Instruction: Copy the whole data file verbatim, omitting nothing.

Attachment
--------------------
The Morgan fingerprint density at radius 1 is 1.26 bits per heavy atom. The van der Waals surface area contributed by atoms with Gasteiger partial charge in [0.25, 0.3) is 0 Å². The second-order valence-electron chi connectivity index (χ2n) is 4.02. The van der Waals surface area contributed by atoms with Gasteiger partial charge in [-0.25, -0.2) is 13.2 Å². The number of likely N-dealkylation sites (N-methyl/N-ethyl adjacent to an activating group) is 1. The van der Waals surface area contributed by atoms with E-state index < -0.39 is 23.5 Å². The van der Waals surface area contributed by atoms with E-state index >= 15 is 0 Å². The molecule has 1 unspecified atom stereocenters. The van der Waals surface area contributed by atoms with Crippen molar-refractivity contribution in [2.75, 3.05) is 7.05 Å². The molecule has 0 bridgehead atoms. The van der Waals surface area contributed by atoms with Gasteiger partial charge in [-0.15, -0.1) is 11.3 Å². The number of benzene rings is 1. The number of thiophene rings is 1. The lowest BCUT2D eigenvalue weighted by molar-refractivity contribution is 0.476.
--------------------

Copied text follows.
The Morgan fingerprint density at radius 1 is 1.26 bits per heavy atom. The van der Waals surface area contributed by atoms with Gasteiger partial charge in [0.25, 0.3) is 0 Å². The second-order valence-electron chi connectivity index (χ2n) is 4.02. The van der Waals surface area contributed by atoms with Gasteiger partial charge in [-0.25, -0.2) is 13.2 Å². The number of likely N-dealkylation sites (N-methyl/N-ethyl adjacent to an activating group) is 1. The van der Waals surface area contributed by atoms with E-state index < -0.39 is 23.5 Å². The van der Waals surface area contributed by atoms with E-state index >= 15 is 0 Å². The molecule has 1 unspecified atom stereocenters. The van der Waals surface area contributed by atoms with Crippen molar-refractivity contribution in [2.75, 3.05) is 7.05 Å². The molecule has 0 bridgehead atoms. The van der Waals surface area contributed by atoms with Gasteiger partial charge in [-0.15, -0.1) is 11.3 Å². The number of benzene rings is 1. The number of thiophene rings is 1. The lowest BCUT2D eigenvalue weighted by molar-refractivity contribution is 0.476.